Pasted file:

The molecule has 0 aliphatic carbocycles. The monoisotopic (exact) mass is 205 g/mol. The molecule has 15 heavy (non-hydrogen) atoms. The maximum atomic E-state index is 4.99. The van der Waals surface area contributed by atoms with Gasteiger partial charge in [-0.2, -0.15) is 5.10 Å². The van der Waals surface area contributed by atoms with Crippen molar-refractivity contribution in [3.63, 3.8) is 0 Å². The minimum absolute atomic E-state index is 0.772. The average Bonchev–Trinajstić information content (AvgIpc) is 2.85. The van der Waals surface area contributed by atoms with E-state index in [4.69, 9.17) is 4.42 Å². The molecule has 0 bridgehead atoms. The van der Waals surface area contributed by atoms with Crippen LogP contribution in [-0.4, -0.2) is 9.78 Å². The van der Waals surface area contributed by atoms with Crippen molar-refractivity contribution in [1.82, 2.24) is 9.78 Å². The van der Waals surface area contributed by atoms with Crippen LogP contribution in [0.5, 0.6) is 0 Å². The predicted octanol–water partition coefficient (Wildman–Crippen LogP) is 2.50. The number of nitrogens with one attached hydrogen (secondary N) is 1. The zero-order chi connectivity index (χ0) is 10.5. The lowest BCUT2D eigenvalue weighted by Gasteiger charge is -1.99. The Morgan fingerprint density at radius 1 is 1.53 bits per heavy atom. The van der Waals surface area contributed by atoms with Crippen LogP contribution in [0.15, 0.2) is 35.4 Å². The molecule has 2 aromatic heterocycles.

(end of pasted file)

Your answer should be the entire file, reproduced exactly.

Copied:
The molecule has 0 aliphatic carbocycles. The monoisotopic (exact) mass is 205 g/mol. The molecule has 15 heavy (non-hydrogen) atoms. The maximum atomic E-state index is 4.99. The van der Waals surface area contributed by atoms with Gasteiger partial charge in [-0.2, -0.15) is 5.10 Å². The van der Waals surface area contributed by atoms with Crippen molar-refractivity contribution in [3.63, 3.8) is 0 Å². The minimum absolute atomic E-state index is 0.772. The average Bonchev–Trinajstić information content (AvgIpc) is 2.85. The van der Waals surface area contributed by atoms with E-state index in [4.69, 9.17) is 4.42 Å². The molecule has 0 bridgehead atoms. The van der Waals surface area contributed by atoms with Crippen LogP contribution in [-0.4, -0.2) is 9.78 Å². The van der Waals surface area contributed by atoms with Crippen molar-refractivity contribution in [1.82, 2.24) is 9.78 Å². The van der Waals surface area contributed by atoms with Crippen LogP contribution in [0.5, 0.6) is 0 Å². The predicted octanol–water partition coefficient (Wildman–Crippen LogP) is 2.50. The number of nitrogens with one attached hydrogen (secondary N) is 1. The zero-order chi connectivity index (χ0) is 10.5. The lowest BCUT2D eigenvalue weighted by Gasteiger charge is -1.99. The Morgan fingerprint density at radius 1 is 1.53 bits per heavy atom. The van der Waals surface area contributed by atoms with Crippen LogP contribution in [0.15, 0.2) is 35.4 Å². The molecule has 2 aromatic heterocycles.